But I don't fly solo - canning is a science, and you need the right level of acid and salt so the canned products don't go bad.
My go-to book for most recipes is the Ball Blue Book. And this year, there's a new version (the 37th edition!), with a whole new section called Meal Creations as well as individual new and updated recipes.
It's worth looking into if you plan on doing any canning. And, I have a copy of the newest book for one lucky reader, plus an extra bonus!
Giveaway is over.
Here are the covers from all 37 issues - the large one at the bottom is the new edition.
I actually have a few different editions, and I still use them. How many do you have?
So the point of this post - besides sharing a delicious recipe, is to let you know that for the fifth year in a row, Jarden Home Brands will host Can-It-Forward Day, this year on August 1, broadcast live at FreshPreserving.com from 11am to 4pm EST.
AND - If all goes well, technically, I'll be hosting the webcast here, as well. So you don't need to wander too far!
This is what Ball says about Can-It-Forward Day:
Can-It-Forward Day encourages gardeners & food enthusiasts across the country to celebrate what “Made From Here” means to them by fresh preserving their favorite local ingredients in peak season. The webcast will have an integrated chat function where consumers can submit their home canning questions to be answered in real time. New this year, there will also be an exciting celebrity mason jar auction unveiled during the webcast!
But enough about that. Let's get to the recipe!
As I was paging through the book, I spotted a recipe for a roasted red pepper spread that sounded perfect. I love roasted red peppers on sandwiches and in recipes, so I figured the spread would be just as good.
But of course, I can't leave things be. I decided that I didn't want to make a full recipe, and I decided not to can it at all. The original recipe made 5 half-pints of spread, or about a quart-and-a-half. I figured that if I made half of a batch, I'd have no trouble using it in a short time.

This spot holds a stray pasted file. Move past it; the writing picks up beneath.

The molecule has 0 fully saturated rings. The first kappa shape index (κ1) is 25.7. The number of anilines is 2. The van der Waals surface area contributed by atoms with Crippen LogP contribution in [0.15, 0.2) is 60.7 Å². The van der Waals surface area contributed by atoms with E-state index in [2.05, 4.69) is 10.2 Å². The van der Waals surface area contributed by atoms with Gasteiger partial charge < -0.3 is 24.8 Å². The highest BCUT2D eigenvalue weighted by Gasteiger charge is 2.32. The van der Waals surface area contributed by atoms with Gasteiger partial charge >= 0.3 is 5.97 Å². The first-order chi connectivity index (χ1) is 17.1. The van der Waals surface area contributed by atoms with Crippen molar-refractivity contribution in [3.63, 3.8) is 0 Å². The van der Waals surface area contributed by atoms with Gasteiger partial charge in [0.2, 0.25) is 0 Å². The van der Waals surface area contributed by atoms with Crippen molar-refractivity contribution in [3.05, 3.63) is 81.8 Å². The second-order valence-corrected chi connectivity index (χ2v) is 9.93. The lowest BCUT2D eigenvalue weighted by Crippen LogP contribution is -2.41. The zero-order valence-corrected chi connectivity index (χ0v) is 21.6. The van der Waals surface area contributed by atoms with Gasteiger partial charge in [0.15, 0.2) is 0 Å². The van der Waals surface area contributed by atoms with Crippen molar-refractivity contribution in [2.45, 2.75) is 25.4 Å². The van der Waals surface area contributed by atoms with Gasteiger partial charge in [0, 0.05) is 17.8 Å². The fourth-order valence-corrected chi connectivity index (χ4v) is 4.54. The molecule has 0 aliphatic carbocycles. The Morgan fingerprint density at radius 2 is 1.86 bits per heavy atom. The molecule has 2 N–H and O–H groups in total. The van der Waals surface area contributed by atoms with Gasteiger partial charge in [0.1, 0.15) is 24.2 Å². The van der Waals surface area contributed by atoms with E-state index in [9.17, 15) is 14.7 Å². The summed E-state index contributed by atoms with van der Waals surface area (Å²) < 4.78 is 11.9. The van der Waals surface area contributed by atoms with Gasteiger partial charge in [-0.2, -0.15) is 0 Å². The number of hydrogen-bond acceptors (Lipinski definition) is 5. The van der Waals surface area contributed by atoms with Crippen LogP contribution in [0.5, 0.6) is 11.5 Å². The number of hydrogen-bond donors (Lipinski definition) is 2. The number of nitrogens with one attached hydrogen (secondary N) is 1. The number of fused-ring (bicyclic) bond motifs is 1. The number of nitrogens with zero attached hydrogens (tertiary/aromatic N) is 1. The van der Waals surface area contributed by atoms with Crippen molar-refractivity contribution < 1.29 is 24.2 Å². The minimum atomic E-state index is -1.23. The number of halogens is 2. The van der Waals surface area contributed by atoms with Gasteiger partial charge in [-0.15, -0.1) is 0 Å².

So far, I've used it as a sauce on chicken ... in the place of tomato sauce for a chicken parmigiana dish. You can find the recipe for the chicken here.
And on a sandwich. This was Italian sausage, mushrooms, and onions on a soft bun.
I'm planning on using it as a sauce on pizza, and I'm thinking about making red pepper soup. And about that time, I'll need to make more.
Besides cutting the recipe in half, I made a few other adjustments. I accidentally used 1/4 cup of onions, but it really should have been just 2 tablespoons for half of the recipe. And the original recipe called for basil, which I didn't use. I knew that I could easily add basil later, and wanted the peppers to be star of the show.
If you make this from the book, I suggest weighing the peppers and tomatoes to make sure you have the right amounts, since product sizes can vary a lot. The book estimated 12 red peppers for 6 pounds, but I only needed 5 for 3 pounds. It estimated 10 roma tomatoes for one pound, but mine were pretty huge, so I only needed 2 for half of the recipe.
Roasted Red Pepper Spread
Adapted from the Ball Blue Book Guide to Preserving
3 pounds red bell peppers
1/2 pound Roma tomatoes
1 large clove garlic, not peeled
1/4 tablespoons onion (after roasting)
1 1/2 teaspoons sugar
1/2 teaspoon salt (plus more, to taste, if needed)
1/4 cup red wine vinegar
Wash the bell peppers and tomatoes. put the peppers on a baking sheet. Place them under your broiler, and cook, turning as needed until the skins are blackened in spots on all sides. When the peppers are done, place them in a paper bag and close it or put them in a large bowl and cover the bowl. The steam from the peppers will make the skins easy to remove. Let them rest until they're cool enough to handle, then peel them, remove the cores and seeds, and put them in your food processor.
Meanwhile, place the tomatoes, garlic, and onion (you'll need about 1/2 of a medium onion) on another baking sheet and broil, turning as needed, until the tomato skins split and the garlic and onion have brown or black spots on the skin.
Place the tomatoes in a bag or bowl as you did with the peppers and let them cool until you can handle them.
When the tomatoes are cool enough to handle, peel them, remove the core chop them roughly and add to the food processor.
Puree the ingredients in the food processor, then transfer the mixture to a heavy-bottomed saucepan. Add the sugar, salt, and vinegar.
Heat on medium until the mixture comes to a simmer and continue cooking until the mixture thickens. It needs to reduce a lot to become a spread. Taste for seasoning and add more salt. I thought it needed just a tiny bit more.
I stopped when I had 1 1/2 pints of product, and it was a thick sauce rather than a spread, but it was really tasty. Based on the original recipe amounts, I should have continued reducing until I had 1 1/4 pints. But then again, it was really good as a sauce, so I'm fine with it as it is. Next time I might continue reducing further.
Transfer to jars, cover, let them cool to room temperature, then refrigerate.
Thanks to Jarden for sponsoring this post! I will be mailing the cookbook to the winner; Ball will mail a coupon for the canning jars.